I realized that I had hit my own wall.
The realization of “hitting the wall” came with both relief and anxiety. It explained why I was feeling this way (the relief.) It also made me confront all the stuff bouncing around in my head (the anxiety.)
Armed with this realization, I decided there was only one thing to do if I hoped to get a grip on the situation. And that was to do a Brain Dump.
The Brain Dump
When I think of doing a Brain Dump, I’m reminded of a scene in Tim Burton’s “A Nightmare Before Christmas.” In this scene, Dr. Finkelstein, the Evil Scientist, throws open his head to scratch his brain and ponder his next move.
Dr. Finkelstein (image from the book "Tim Burton's Nightmare Before Christmas" by Frank Thompson)
Ah, how nice it would be to lift open our skulls, scratch our brains, pick out all those anxious thoughts, and pop everything back together.
Unfortunately, we don’t yet have that ability.
So the next best thing for me to do was to write a list of all the things coming up for the month of September.
September Brain Dump
Once I wrote it all down, I felt much better. I actually thought “hmm, it isn’t as bad as my sometimes over-active imagination leads me to believe.”
At the top of the list is working in the studio 20-24 hours a week. My intent is to have that time dedicated specifically to making art, though there will be situations where some of those hours will be spent on the business side, such as entering art challenges, photography, e-newsletters, websites, etc. And of course there are other appointments and activities that influence how a week will play out.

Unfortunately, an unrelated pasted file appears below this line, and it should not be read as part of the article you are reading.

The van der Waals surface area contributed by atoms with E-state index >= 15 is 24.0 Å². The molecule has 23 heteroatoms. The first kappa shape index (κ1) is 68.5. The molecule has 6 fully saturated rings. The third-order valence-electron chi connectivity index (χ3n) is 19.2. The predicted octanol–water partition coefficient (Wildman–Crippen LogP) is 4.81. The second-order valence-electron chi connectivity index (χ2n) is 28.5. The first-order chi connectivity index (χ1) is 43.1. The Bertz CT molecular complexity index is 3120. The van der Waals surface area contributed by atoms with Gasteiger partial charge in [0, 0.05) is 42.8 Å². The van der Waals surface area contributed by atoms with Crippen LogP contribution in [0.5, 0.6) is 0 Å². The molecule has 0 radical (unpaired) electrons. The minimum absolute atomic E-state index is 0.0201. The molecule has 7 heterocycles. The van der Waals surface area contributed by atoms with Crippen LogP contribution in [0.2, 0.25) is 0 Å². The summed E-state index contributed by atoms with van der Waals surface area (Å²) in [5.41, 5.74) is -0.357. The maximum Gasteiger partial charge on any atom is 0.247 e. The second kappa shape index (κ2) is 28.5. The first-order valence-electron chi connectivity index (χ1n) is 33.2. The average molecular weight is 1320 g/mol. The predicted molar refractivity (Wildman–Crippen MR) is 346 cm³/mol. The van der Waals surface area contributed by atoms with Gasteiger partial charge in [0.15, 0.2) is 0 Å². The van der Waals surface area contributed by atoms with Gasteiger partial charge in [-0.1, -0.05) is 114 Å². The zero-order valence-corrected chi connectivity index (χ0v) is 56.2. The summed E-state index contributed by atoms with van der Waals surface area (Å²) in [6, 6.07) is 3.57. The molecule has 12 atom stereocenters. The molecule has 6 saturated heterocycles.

Next was listing all those to-dos for the month based on my goals and what I’d already written on my calendar. In trying to get a jump on the upcoming holiday season, I’ve decided to spend 1-2 days on production based artwork. I figure it is better to get this task out of the way first, then I can spend the rest of the time on sculpting heads, making new Spirit Messengers, and learning digital art techniques.
For several items, I have to list out the smaller steps that will help me get to the overall goal. Listing the small steps is something I can easily forget to do. And that makes for more anxiety. It is so easy to say “I have to get X done” and be overwhelmed by the sheer magnitude of ‘X’ until you list the small steps.
Other items on this Brain Dump are weekly tasks that have become too easy to overlook these last few months as I’ve focused on new areas for my business. Example: updating the books in Quickbooks once a week now will save me time and trouble later on.
I’m also specifying on my daily priority and to-do list how much time I’ll allot for specific tasks, such as replying to or sending emails, working on my website, and writing on this blog.
I admit that this left brain approach is not always easy to implement when you spend more time living with a right brain focus. Perhaps I could be more creative in how I create my list or my daily priority & to-do list (though sometimes I use different color pens!) More important was to just get it all down on paper.